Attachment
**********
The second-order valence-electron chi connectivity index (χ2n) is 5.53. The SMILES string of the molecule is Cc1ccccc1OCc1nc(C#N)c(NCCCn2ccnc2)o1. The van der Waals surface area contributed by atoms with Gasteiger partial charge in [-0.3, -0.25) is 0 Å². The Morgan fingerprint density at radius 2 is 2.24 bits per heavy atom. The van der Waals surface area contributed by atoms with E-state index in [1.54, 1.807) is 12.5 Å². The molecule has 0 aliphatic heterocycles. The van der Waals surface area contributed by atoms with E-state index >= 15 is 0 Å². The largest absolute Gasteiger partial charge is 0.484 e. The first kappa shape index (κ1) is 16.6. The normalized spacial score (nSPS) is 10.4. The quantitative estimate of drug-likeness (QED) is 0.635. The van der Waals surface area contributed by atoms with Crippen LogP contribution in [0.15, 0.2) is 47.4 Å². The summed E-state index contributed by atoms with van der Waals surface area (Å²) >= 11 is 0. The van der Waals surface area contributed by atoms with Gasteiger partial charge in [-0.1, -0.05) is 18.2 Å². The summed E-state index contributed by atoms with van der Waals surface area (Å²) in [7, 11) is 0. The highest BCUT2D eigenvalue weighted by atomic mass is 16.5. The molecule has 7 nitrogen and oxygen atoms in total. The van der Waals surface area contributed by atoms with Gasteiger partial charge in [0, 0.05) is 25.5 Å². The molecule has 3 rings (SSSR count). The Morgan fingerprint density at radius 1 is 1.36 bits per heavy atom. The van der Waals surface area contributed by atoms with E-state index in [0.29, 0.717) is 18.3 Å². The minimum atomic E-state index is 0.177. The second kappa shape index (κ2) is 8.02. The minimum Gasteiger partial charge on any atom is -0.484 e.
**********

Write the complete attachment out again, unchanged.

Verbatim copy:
The second-order valence-electron chi connectivity index (χ2n) is 5.53. The SMILES string of the molecule is Cc1ccccc1OCc1nc(C#N)c(NCCCn2ccnc2)o1. The van der Waals surface area contributed by atoms with Gasteiger partial charge in [-0.3, -0.25) is 0 Å². The Morgan fingerprint density at radius 2 is 2.24 bits per heavy atom. The van der Waals surface area contributed by atoms with E-state index in [1.54, 1.807) is 12.5 Å². The molecule has 0 aliphatic heterocycles. The van der Waals surface area contributed by atoms with E-state index >= 15 is 0 Å². The largest absolute Gasteiger partial charge is 0.484 e. The first kappa shape index (κ1) is 16.6. The normalized spacial score (nSPS) is 10.4. The quantitative estimate of drug-likeness (QED) is 0.635. The van der Waals surface area contributed by atoms with Crippen LogP contribution in [0.15, 0.2) is 47.4 Å². The summed E-state index contributed by atoms with van der Waals surface area (Å²) >= 11 is 0. The van der Waals surface area contributed by atoms with Gasteiger partial charge in [-0.1, -0.05) is 18.2 Å². The summed E-state index contributed by atoms with van der Waals surface area (Å²) in [7, 11) is 0. The highest BCUT2D eigenvalue weighted by atomic mass is 16.5. The molecule has 7 nitrogen and oxygen atoms in total. The van der Waals surface area contributed by atoms with Gasteiger partial charge in [0, 0.05) is 25.5 Å². The molecule has 3 rings (SSSR count). The Morgan fingerprint density at radius 1 is 1.36 bits per heavy atom. The van der Waals surface area contributed by atoms with E-state index in [0.29, 0.717) is 18.3 Å². The minimum atomic E-state index is 0.177. The second kappa shape index (κ2) is 8.02. The minimum Gasteiger partial charge on any atom is -0.484 e.